|Abstract or Summary
- Seventeen parental clones were selected, from 9,000 plants,
on the basis of self-sterility, seed and forage yield potential using
phenotypic ratings, crude protein and chromogen content. The parental
clones were divided into two populations based on date of maturity.
Group I was intermediate in maturity and had nine parental
clones, while group E was early maturing and had eight parental
Six progeny testing methods (vegetative cuttings of parental
clones, first generation selfed-seed (S₁ progeny), open-pollinated
progeny, polycross progeny, seed from all possible single crosses,
and selfed seed from the single-crosses or F₂ progeny) were compared
using simple correlation coefficients between the progeny
test and by comparing the rankings of the clones on the basis of each progeny test. The actual polycross performance was compared
with the theoretical polycross performance or average of all
possible single crosses, to see if equal and random fertilization
occurred in the actual polycross.
The results from the comparison of the six progeny testing
methods indicated the vegetative cuttings of the parental clones and
the single-cross progeny tests are the two most effective progeny
testing methods when considering all four traits and both populations
The open pollinated and polycross progeny tests were generally
undesirable, because frequently there was no significant difference
among their progeny.
The S₁ progeny test was generally not desirable in group I;
however, it appeared to be the most satisfactory test for seed yield
when both populations of plants were considered.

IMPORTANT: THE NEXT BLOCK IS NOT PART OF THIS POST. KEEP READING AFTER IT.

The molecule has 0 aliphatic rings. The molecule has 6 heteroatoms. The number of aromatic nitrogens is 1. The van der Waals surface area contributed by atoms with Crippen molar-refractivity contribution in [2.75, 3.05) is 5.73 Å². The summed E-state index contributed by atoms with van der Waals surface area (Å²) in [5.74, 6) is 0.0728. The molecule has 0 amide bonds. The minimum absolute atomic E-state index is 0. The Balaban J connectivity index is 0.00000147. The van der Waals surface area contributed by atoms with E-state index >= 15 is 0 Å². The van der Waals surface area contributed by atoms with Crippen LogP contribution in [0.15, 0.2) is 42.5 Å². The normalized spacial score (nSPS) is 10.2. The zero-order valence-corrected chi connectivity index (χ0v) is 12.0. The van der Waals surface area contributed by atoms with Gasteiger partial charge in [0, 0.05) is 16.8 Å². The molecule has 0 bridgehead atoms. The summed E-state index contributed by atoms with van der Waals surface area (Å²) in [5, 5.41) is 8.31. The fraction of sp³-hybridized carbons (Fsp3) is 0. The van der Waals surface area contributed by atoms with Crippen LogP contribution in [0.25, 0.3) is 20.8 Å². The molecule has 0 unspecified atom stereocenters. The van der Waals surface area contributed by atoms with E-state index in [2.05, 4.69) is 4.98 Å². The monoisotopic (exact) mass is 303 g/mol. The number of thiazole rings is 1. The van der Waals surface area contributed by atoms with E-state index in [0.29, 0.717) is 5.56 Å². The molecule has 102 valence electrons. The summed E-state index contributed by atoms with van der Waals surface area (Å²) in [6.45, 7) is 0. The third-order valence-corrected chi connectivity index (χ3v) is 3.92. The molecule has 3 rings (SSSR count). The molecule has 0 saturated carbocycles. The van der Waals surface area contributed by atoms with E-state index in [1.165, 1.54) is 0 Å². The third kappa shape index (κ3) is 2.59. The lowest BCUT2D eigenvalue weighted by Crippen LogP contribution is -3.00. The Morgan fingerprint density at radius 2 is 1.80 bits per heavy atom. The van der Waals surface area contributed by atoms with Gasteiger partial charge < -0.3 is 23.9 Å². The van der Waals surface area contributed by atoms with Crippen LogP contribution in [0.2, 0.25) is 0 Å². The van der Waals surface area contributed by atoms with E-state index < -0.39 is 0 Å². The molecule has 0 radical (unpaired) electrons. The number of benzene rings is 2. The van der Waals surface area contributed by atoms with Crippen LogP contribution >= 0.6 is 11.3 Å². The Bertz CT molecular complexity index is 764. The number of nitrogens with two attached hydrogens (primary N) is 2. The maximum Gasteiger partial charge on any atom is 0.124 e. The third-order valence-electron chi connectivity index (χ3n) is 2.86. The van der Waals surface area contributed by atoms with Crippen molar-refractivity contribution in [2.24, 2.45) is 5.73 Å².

The results illustrate why there are inconsistencies in the
literature concerning the effectiveness of the progeny testing methods.
The effectiveness of the six progeny tests varied, to some
extent, from trait to trait and for the two populations. For all four
traits there was much less agreement among the six progeny tests
in group E than in group I.
In all four traits the F₂ generation showed a great inbreeding
depression. The average of the single crosses was lower than the parents for tiller number, plant height, and 100 seed weight, but
equalled the parents in yield per plant. The S₁ progeny were usually
approximately equal to the average of the single cross progeny.
The open-pollinated and polycross progeny were generally the
highest for all four traits.
The results from the comparison of the actual polycross with
the theoretical polycross indicated that equal and random fertilization
did not occur in the actual polycross. The more desirable
clones appeared to contribute the majority of the pollen, since the
actual polycross performance was usually greater than the theoretical